CHF Full Form

CHF stands for Congestive Heart Failure. CHF is a condition where the heart fails to pump blood properly hence the body’s blood supply gets affected. The body is not able to receive the amount of blood it needs. 

The heart is a four-chambered organ divided into two atria in the upper half and two ventricles in the lower half. The atria receive blood from different parts of the body as part of the circulation and ventricles are responsible for pumping oxygenated blood to the body as it reaches the organs and tissues. During CHF, the normal circulation is affected and the body fails to receive the required amount of blood due to which the blood and other body fluids start building up around other organs.

Causes of CHF:

CHF occurs if there are any health troubles that involve the cardiovascular system. The first and foremost cause of being hypertensive. 

  1. Hypertension: This causes the narrowing of arteries which might increase the tension in vessels causing difficulty in blood flow.

  2. Coronary Artery Disease: There will be narrowing of the walls of the arteries due to the deposition of cholesterol thus causing a problem in normal blood flow. 

  3. If there is any disorder of the valves of the heart and the valves fail to open and close properly then this will also affect the blood flow.

  4. Other conditions which might cause CHF are Diabetes, Thyroid disorders, excessive alcohol intake, etc.

Types of Congestive Heart Failure:

Since the left side of the heart (the oxygenated blood travels from lungs to the left atrium and then to the left ventricle then is pumped to the rest of the body) is responsible for the more pumping action, heart failure is said to be as left-sided heart failure. They are:

  1. Systolic Heart Failure: This takes place when the left ventricles do not contract normally thus by failing to push the blood into circulation properly. The heart cannot function normally if this force is not proper.

  2. Diastolic Heart Failure: This happens when the muscles in the left ventricle harden. The heart-pumping action involves stiffening and relaxation. Since the ventricle fails to relax, the blood cannot be pumped properly. 

The problem starts with the left part of the heart and if it is left untreated the disease progresses to the right side of the heart. 


The physician will take a complete medical history - any past history of diabetes, hypertension, thyroid problems, chest pain, a heart attack will be noted carefully. The patient's surgical history in the past is also considered. This is followed by a physical examination where the physician will use a stethoscope to make sure there are no abnormal sounds in the chest. Physical looks for any signs of congestions, the examination of the veins, and any fluid buildup in the abdominal area are checked thoroughly. Once the medical examination is completed the patient undergoes a few tests to confirm the diagnosis.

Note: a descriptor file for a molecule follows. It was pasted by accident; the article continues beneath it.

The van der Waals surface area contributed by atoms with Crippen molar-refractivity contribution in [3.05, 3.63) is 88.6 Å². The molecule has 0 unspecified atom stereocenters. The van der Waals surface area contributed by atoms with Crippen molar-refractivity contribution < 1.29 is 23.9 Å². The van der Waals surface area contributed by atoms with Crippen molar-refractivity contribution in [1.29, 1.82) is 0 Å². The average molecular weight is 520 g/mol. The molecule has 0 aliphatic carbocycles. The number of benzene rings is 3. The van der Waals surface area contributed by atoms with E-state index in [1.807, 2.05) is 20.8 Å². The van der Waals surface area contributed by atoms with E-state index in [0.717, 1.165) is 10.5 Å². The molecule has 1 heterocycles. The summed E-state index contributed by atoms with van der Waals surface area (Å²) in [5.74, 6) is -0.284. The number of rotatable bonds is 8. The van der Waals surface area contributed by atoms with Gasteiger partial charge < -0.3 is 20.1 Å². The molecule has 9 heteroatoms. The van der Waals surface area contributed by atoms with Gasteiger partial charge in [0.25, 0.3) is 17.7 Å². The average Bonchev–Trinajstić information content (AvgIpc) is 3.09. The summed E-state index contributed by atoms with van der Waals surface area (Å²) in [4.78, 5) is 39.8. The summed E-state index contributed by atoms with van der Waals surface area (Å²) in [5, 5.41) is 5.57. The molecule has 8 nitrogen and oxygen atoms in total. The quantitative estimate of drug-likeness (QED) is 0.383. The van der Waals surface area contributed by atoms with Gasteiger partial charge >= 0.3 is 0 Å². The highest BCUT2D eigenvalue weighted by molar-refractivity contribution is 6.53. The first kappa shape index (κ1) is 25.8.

These Tests Include:

  1. Blood tests: This is done to make sure whether the patient is suffering from any disease that can affect the condition of the heart.

  2. Chest X-ray: To note any abnormal fluid accumulation around the heart and lungs.

  3. CT scan: CT scan gives a clear picture of any organ abnormality.

  4. ECG: The electrical activity of the heart is recorded with the help of ECG.

  5. Treadmill test: This is a kind of stress test in which the patient is advised to walk on a treadmill with wires attached to the chest and these wires are connected to a machine that records down the activity of heart and lungs at the time of exertion.

  6. An Angiogram is conducted to rule out heart blockages.

  7. Myocardial biopsy is some of the tests conducted to diagnose disorders of the muscles of the heart.


The treatment includes ACE inhibitors to open the narrowed heart vessels, beta-blockers are used to reduce the blood pressure, diuretics are recommended to reduce the fluid content of the body resulting in excretion of excess fluid from the body. The surgical aspect includes Angioplasty to open blockages of the arteries of the heart.

FAQ (Frequently Asked Questions)

1. What are the 4 Stages of Congestive Heart Failure?

Ans: CHF progresses in 4 stages:

  • Stage 1- This can be managed with a few lifestyle modifications since it does not present with any presentable symptoms. 

  • Stage 2- Some exertions might cause breathlessness, this also can be managed with lifestyle modification but careful monitoring is required to make sure symptoms don’t aggravate.

  • Stage 3- Symptoms of shortness of breath on slight activity and symptoms are worse than stage 2. Consulting with the cardiologist becomes of prime importance and oral medications are started.

  • Stage 4- Breathlessness is noted because even at rest and symptoms don't go away. Any kind of physical activity becomes difficult. This stage is not curable but medications are recommended to ease the symptoms.

2. What is the Life Expectancy with Congestive Heart Failure?

Ans: The life expectancy with CHF depends upon factors like severity, age, gender, and genetics.